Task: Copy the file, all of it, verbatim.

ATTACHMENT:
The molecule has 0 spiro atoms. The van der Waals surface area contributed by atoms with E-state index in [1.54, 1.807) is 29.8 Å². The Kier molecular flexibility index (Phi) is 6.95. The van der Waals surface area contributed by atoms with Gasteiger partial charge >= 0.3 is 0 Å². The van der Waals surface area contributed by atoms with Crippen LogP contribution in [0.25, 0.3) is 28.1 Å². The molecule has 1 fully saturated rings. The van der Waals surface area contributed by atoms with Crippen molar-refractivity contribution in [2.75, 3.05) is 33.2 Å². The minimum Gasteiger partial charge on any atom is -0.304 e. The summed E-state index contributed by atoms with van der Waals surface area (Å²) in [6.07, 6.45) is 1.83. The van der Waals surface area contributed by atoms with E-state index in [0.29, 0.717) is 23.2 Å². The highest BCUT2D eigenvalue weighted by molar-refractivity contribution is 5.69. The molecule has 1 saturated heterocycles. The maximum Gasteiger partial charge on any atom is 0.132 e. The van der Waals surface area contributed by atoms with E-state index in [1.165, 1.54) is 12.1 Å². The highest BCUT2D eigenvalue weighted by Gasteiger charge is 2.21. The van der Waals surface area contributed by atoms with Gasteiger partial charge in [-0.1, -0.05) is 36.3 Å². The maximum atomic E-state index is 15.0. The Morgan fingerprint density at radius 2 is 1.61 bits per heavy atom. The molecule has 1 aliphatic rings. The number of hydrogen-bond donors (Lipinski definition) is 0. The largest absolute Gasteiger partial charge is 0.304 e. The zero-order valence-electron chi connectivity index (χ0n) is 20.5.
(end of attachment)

The molecule has 0 spiro atoms. The van der Waals surface area contributed by atoms with E-state index in [1.54, 1.807) is 29.8 Å². The Kier molecular flexibility index (Phi) is 6.95. The van der Waals surface area contributed by atoms with Gasteiger partial charge >= 0.3 is 0 Å². The van der Waals surface area contributed by atoms with Crippen LogP contribution in [0.25, 0.3) is 28.1 Å². The molecule has 1 fully saturated rings. The van der Waals surface area contributed by atoms with Crippen molar-refractivity contribution in [2.75, 3.05) is 33.2 Å². The minimum Gasteiger partial charge on any atom is -0.304 e. The summed E-state index contributed by atoms with van der Waals surface area (Å²) in [6.07, 6.45) is 1.83. The van der Waals surface area contributed by atoms with E-state index in [0.29, 0.717) is 23.2 Å². The highest BCUT2D eigenvalue weighted by molar-refractivity contribution is 5.69. The molecule has 1 saturated heterocycles. The maximum Gasteiger partial charge on any atom is 0.132 e. The van der Waals surface area contributed by atoms with E-state index in [1.165, 1.54) is 12.1 Å². The highest BCUT2D eigenvalue weighted by Gasteiger charge is 2.21. The van der Waals surface area contributed by atoms with Gasteiger partial charge in [-0.1, -0.05) is 36.3 Å². The maximum atomic E-state index is 15.0. The Morgan fingerprint density at radius 2 is 1.61 bits per heavy atom. The molecule has 1 aliphatic rings. The number of hydrogen-bond donors (Lipinski definition) is 0. The largest absolute Gasteiger partial charge is 0.304 e. The zero-order valence-electron chi connectivity index (χ0n) is 20.5.